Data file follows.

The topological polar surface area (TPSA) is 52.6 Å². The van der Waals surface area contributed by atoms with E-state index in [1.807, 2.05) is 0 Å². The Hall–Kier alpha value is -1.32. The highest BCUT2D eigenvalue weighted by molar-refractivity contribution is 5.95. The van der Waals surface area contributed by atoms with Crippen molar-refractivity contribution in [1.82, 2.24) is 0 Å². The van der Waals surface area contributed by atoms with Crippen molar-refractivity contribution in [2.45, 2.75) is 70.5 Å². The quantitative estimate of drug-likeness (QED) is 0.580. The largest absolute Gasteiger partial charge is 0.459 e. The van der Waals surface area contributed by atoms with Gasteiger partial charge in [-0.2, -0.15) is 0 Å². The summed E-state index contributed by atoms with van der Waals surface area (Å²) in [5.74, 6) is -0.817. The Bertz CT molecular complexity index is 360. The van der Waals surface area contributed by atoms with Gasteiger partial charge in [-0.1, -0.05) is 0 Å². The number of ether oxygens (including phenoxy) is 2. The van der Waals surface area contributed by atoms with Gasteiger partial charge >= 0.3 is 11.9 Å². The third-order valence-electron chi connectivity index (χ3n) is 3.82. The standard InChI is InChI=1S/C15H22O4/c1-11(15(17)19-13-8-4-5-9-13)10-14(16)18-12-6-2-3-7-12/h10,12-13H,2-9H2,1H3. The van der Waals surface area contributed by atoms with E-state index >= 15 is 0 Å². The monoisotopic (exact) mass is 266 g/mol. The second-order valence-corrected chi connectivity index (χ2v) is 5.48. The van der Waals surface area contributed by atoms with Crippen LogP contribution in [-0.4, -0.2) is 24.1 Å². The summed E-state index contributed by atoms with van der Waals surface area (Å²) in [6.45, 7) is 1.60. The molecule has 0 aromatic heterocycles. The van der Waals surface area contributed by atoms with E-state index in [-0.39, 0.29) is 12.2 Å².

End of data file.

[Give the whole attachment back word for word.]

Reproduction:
The topological polar surface area (TPSA) is 52.6 Å². The van der Waals surface area contributed by atoms with E-state index in [1.807, 2.05) is 0 Å². The Hall–Kier alpha value is -1.32. The highest BCUT2D eigenvalue weighted by molar-refractivity contribution is 5.95. The van der Waals surface area contributed by atoms with Crippen molar-refractivity contribution in [1.82, 2.24) is 0 Å². The van der Waals surface area contributed by atoms with Crippen molar-refractivity contribution in [2.45, 2.75) is 70.5 Å². The quantitative estimate of drug-likeness (QED) is 0.580. The largest absolute Gasteiger partial charge is 0.459 e. The van der Waals surface area contributed by atoms with Gasteiger partial charge in [-0.2, -0.15) is 0 Å². The summed E-state index contributed by atoms with van der Waals surface area (Å²) in [5.74, 6) is -0.817. The Bertz CT molecular complexity index is 360. The van der Waals surface area contributed by atoms with Gasteiger partial charge in [-0.1, -0.05) is 0 Å². The number of ether oxygens (including phenoxy) is 2. The van der Waals surface area contributed by atoms with Gasteiger partial charge >= 0.3 is 11.9 Å². The third-order valence-electron chi connectivity index (χ3n) is 3.82. The standard InChI is InChI=1S/C15H22O4/c1-11(15(17)19-13-8-4-5-9-13)10-14(16)18-12-6-2-3-7-12/h10,12-13H,2-9H2,1H3. The van der Waals surface area contributed by atoms with E-state index >= 15 is 0 Å². The monoisotopic (exact) mass is 266 g/mol. The second-order valence-corrected chi connectivity index (χ2v) is 5.48. The van der Waals surface area contributed by atoms with Crippen LogP contribution in [-0.4, -0.2) is 24.1 Å². The summed E-state index contributed by atoms with van der Waals surface area (Å²) in [6.45, 7) is 1.60. The molecule has 0 aromatic heterocycles. The van der Waals surface area contributed by atoms with E-state index in [-0.39, 0.29) is 12.2 Å².